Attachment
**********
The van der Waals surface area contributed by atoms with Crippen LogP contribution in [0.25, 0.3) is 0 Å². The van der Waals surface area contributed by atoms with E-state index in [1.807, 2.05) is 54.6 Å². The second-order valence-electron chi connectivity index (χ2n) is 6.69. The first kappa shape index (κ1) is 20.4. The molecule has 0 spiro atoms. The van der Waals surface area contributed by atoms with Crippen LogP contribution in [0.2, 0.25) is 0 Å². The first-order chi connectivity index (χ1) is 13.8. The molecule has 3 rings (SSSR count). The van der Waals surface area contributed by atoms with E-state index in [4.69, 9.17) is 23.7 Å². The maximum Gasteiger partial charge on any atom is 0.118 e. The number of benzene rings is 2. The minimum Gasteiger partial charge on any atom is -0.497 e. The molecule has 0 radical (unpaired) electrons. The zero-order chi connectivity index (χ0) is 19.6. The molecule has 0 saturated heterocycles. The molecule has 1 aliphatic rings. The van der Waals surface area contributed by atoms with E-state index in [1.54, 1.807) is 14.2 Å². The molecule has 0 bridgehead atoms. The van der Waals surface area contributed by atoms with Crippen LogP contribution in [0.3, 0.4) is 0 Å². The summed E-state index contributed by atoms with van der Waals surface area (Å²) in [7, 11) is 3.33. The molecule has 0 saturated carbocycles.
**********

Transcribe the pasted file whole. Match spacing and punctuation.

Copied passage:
The van der Waals surface area contributed by atoms with Crippen LogP contribution in [0.25, 0.3) is 0 Å². The van der Waals surface area contributed by atoms with E-state index in [1.807, 2.05) is 54.6 Å². The second-order valence-electron chi connectivity index (χ2n) is 6.69. The first kappa shape index (κ1) is 20.4. The molecule has 0 spiro atoms. The van der Waals surface area contributed by atoms with Crippen LogP contribution in [0.2, 0.25) is 0 Å². The first-order chi connectivity index (χ1) is 13.8. The molecule has 3 rings (SSSR count). The van der Waals surface area contributed by atoms with E-state index in [4.69, 9.17) is 23.7 Å². The maximum Gasteiger partial charge on any atom is 0.118 e. The number of benzene rings is 2. The minimum Gasteiger partial charge on any atom is -0.497 e. The molecule has 0 radical (unpaired) electrons. The zero-order chi connectivity index (χ0) is 19.6. The molecule has 0 saturated heterocycles. The molecule has 1 aliphatic rings. The van der Waals surface area contributed by atoms with E-state index in [1.54, 1.807) is 14.2 Å². The molecule has 0 bridgehead atoms. The van der Waals surface area contributed by atoms with Crippen LogP contribution in [0.3, 0.4) is 0 Å². The summed E-state index contributed by atoms with van der Waals surface area (Å²) in [7, 11) is 3.33. The molecule has 0 saturated carbocycles.